When evaluating the business decision of choosing between a non-exclusive or exclusive deal to represent your compositions for placement in film, TV, and advertising, I’ve had a number of folks reach out and ask a little more info.
The great thing is, you can tweak or even use the same questions with ANY deal you are considering. Every case is unique and therefore, the goal should be to get as much information as possible. In that interest, I’ve created a list of questions that could help you spark intelligent conversations aimed to drive responses that will give you real metrics with which to you can better inform your decision-making.
While you certainly could email the following questions I would instead advise that you pick up the phone or meet in person, and have these ready to ask when it comes time to learn more about the company looking to represent your music. You will learn a lot more by speaking to someone in person than you will by reading their emailed response (if you get one).
1) Approximately how much synch revenue did they generate last year before royalties?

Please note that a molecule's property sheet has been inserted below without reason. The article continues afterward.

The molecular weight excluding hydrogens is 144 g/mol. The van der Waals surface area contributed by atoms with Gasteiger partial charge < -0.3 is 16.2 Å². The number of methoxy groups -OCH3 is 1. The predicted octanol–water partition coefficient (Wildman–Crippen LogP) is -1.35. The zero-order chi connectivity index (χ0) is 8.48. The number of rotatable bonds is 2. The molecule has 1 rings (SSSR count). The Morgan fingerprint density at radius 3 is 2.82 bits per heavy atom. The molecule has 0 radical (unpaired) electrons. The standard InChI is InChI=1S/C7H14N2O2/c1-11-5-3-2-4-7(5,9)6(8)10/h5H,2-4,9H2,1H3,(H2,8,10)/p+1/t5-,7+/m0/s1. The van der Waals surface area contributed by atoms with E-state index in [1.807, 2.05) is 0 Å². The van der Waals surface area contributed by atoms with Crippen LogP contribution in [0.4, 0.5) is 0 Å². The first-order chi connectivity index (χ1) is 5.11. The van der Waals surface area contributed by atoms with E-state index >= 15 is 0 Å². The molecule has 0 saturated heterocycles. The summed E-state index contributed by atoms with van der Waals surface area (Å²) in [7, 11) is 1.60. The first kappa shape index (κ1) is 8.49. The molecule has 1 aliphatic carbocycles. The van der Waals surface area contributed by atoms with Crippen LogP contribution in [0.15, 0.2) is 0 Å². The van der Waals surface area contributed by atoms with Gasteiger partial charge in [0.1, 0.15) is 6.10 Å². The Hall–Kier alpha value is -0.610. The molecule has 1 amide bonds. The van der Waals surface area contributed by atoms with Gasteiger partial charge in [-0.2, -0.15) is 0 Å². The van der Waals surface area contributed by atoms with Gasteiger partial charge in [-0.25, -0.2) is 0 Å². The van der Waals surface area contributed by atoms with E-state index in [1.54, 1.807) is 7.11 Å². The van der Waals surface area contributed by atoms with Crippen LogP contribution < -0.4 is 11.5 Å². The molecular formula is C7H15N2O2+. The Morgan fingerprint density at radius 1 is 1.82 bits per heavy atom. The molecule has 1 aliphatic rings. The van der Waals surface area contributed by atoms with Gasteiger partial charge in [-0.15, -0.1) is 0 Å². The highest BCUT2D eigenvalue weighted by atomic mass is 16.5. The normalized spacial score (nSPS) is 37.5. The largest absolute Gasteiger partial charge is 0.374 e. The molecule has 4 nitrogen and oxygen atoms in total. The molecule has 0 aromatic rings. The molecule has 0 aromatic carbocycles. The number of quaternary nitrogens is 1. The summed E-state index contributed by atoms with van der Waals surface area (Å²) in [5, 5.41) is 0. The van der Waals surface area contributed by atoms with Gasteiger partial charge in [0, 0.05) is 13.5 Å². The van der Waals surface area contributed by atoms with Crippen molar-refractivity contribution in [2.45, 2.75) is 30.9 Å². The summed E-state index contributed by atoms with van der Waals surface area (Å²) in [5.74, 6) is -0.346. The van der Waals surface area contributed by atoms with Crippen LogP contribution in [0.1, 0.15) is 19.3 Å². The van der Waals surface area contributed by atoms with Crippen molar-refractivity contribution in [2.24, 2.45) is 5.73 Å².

They’re unlikely to actually tell you a number, so a great follow-up to this question is….
Can I see a rate card or can you ballpark what you charge for the following usages:
National TV promo
National TV in-program
Film Trailer (Worldwide)
In-Film Use (Worldwide)
2) Do they have a reel or 1-sheet that I can see?
This will give you a good idea of what their promotional materials look like, and also let you gage how much work they’ve done (ie: their reel shouldn’t just have placements from 1 show, or from many shows that are no longer on-air).
3) Do they take the publisher’s share of the performance royalty? Is this negotiable?
Most places will probably take the publisher’s share but some will let you negotiate how much. Always ask!
4) Can you give me a rough range of how many placements you land each month? year?
They should be able to tell you exactly how many they get to be honest, and it should be a point of pride. If they’re new to the game they obviously won’t have that many.
5) Roughly how many ad agency music producers do they know?
6) Roughly how many TV editors are they in contact with?
7) Roughly how many music supervisors do they know?
9) Ask them what channels of marketing they use to outreach to their client-base:
Generally, they should be doing email, phone calls, and in-person meetings. Some places will also do physical mailers and trade shows. You can also ask if they have a dedicated sales staff.
Hopefully these questions will act as an excellent spring board for more in-depth investigation and help you better decide what kind of pro-active music licensing a potential business partner is able to execute. For more info on how to get your music licensed, check out my blog here.
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Andy Lykens is a music branding and marketing specialist for Imagem Music, the world’s largest independent music publisher. Follow him here.